Trump, tax cuts and a jolly old elf
If President Donald Trump’s proposed tax cut package demonstrates anything, it is that our long national fantasy that business people are animated by the same motivations as Santa Claus continues.
Trump’s plan at this stage is about as detailed as a stick figure drawing, but it appears that it offers the wealthiest Americans 50 percent of the tax cuts and devotes only about 7 percent of the trims to the middle class – and those minimal breaks for the less-than-comfortable not only are not guaranteed, but are likely to be the first things sacrificed in the bartering to come.
What’s more, the plan also calls for the elimination of the alternative minimum tax, a part of the code that requires the folks in Trump’s tax bracket to share some portion of the burden, regardless of how many tax shelters and loopholes they use.
Such a change, of course, is likely to put massive amounts of money in the pockets of the president and his heirs, while shifting the costs of running and maintaining the country to those Americans who sweat mortgages and medical bills.
Most reputable economists project that the president’s plan, if implemented, will increase the deficit by at least $4 trillion over the next few years.
Trump’s treasury secretary, Steve Mnuchin, says, though, that we shouldn’t worry. The tax cut, Mnuchin assures us, will spur so much economic growth that the deficits just will disappear.
This is where the fantasy part comes into play.
The premise of the Trump plan is the one that has dominated much of our economic and political thinking since the early 1980s – the belief that tax cuts for corporations and the wealthy are a panacea, a cure for whatever might ail us.
The thinking is that businesses operate from a position of benevolence. Freed from tax burdens, this reasoning goes, business people will invest in building more plants, opening more stores and creating more jobs just because they want to.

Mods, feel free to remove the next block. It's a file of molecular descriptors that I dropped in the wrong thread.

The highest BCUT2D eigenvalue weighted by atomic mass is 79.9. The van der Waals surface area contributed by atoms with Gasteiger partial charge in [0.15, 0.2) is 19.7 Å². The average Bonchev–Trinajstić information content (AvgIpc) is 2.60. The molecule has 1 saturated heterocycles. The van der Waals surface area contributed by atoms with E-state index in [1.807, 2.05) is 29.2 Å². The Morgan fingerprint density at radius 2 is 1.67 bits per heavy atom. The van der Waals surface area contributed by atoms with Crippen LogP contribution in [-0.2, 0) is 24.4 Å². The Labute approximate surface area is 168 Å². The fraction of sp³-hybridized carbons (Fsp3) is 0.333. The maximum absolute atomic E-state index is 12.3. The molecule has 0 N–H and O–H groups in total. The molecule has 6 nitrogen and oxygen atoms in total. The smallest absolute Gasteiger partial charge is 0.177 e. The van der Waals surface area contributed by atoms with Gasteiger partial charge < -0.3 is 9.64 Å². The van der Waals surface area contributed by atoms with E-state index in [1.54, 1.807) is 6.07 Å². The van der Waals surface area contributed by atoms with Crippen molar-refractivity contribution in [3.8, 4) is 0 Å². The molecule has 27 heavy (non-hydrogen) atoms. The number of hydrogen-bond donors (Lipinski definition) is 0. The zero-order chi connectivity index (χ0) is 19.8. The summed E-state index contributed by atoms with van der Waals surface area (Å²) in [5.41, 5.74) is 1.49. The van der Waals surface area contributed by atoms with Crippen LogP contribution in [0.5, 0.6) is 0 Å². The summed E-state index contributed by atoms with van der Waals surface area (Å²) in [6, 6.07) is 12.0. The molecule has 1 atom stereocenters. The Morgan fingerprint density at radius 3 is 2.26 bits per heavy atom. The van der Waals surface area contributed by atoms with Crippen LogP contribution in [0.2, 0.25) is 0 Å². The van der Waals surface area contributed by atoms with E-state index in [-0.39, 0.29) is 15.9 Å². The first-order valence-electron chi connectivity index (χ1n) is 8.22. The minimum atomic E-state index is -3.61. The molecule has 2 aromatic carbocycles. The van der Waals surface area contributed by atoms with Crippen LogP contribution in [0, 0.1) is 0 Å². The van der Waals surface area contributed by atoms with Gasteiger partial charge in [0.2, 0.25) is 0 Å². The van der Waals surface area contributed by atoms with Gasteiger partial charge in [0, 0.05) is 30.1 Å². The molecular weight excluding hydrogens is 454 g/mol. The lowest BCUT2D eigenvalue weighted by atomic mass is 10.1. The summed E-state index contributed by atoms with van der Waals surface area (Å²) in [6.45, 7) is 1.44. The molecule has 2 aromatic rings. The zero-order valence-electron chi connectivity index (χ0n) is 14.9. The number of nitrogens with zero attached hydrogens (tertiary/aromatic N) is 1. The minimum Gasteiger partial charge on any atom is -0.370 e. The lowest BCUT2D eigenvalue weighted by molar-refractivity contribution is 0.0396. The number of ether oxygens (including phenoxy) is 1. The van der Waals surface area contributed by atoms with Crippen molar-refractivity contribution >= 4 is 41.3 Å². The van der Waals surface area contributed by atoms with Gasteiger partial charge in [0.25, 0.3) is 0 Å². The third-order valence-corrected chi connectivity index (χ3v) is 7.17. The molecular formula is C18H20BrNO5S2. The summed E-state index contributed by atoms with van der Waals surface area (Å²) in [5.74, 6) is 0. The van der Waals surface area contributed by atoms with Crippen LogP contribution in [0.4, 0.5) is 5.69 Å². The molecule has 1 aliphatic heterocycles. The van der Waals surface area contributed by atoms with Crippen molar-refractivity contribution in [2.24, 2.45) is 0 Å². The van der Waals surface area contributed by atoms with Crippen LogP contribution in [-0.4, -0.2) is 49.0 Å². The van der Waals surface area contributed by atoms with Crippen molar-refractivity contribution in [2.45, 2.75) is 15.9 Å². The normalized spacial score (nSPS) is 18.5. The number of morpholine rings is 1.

The flaw here is easy to spot for those who haven’t drunk the tax-cut Kool-Aid.
Business people don’t invest unless there’s an opportunity. At least, smart business people don’t.
It is demand that creates the opportunity for investment. If people aren’t willing – or don’t have the resources – to buy what the business wants to sell, then the business fails.
It is the folks who will be getting the short end of Trump tax cut plan – middle-class Americans – who create most of the demand. They are the ones who do the buying.
Investment may provide the seeds of economic growth, but a thriving middle-class is both the rain and the harvest.
For the past 35 years or so, the middle-class hasn’t thrived.
Ever since President Ronald Reagan first sold America on the notion that government – good roads, solid schools, a strong military, a decent safety net – is the only thing on earth that doesn’t have a cost, we have seen the rich grow ever richer. In real terms, they have seen their wealth grow by more than 240 percent.
The middle class, on the other hand, has struggled to break out of single digits of growth in good years – and often has lost ground in bad ones.
An economy that isn’t grounded by a strong middle-class is like a house without a foundation. It’s bound to collapse.
When it does, everyone falls, including the people at the top.
Focusing more of our attention on bolstering the Americans who are at the middle or the bottom of economic ladder isn’t altruism. It’s informed self-interest. The more those Americans thrive, the more all of us do.
It’s pleasant to believe in Santa Claus – to think that we can get something for nothing and that businesses really are charities.
But there’s a reason only children believe in Saint Nick.
And it’s time for us to leave childish things behind.